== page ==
Much of the debate regarding the role of research evidence in education appears to involve a series of misconceptions about what evidence can and – perhaps more importantly – cannot tell us.

The nature of empirical claims
Education has long been vulnerable to untested – or simply false – empirical claims. These have frequently been accepted and propagated (through CPD and teacher training) without question. For example:

• “Students must drink water in lessons or else their brains will shrink and they won’t be able to concentrate.”
• “Students retain 75% of what they do but only 10% of what they read.”
• “Students who are right-brain dominant learn differently to students who are left-brain dominant.”

In some cases these claims have lacked validity – e.g. they directly contradict some pretty basic biology (brain shrinkage). In other cases the claims have been demonstrated as empirically false (e.g. the pyramid of learning) but most teachers appear unaware of the evidence.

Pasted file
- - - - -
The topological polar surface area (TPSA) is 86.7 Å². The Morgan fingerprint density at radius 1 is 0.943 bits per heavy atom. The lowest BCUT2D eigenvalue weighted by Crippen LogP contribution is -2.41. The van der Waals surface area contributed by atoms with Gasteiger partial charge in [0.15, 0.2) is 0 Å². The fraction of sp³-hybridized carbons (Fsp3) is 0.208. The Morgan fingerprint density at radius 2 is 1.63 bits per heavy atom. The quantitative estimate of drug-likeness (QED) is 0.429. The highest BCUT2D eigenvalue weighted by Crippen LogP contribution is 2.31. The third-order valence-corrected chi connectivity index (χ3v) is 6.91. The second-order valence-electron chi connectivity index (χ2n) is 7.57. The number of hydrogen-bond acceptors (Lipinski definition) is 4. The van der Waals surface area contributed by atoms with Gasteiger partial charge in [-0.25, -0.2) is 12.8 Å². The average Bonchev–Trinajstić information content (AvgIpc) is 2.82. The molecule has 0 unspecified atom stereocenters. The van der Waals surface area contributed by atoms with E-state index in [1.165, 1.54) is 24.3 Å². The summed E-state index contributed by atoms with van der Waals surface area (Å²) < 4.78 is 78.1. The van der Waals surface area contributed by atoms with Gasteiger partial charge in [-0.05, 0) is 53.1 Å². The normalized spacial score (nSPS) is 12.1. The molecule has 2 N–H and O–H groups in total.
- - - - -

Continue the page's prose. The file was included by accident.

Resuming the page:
In many cases, those sceptical of education research aren’t against this use of evidence. Weeding out such spurious claims and nonsense appears a fairly uncontroversial use of ‘evidence in education’.

However, in addition to challenging spurious claims, evidence-based research can help inform teachers about strategies and techniques which they may find useful in the classroom – or ones might help groups of students within a school population.

  • “Direct instruction leads to greater retention of abstract scientific concepts than inquiry-based learning.”
  • “Students whose teacher has more knowledge of the misconceptions related to their subject make better progress than students whose teacher does not.”
  • “Pupils with below-average reading scores catch up with their peers more quickly with intensive reading intervention A rather than intervention B.”

These are the types of question that are open to evidence-based research. That’s the honest purpose of evidence – to test empirical claims.

The nature of value statements

“Friendship is unnecessary, like philosophy, like art. . . . It has no survival value; rather it is one of those things that gives value to survival.”

C. S. Lewis in “The Four Loves”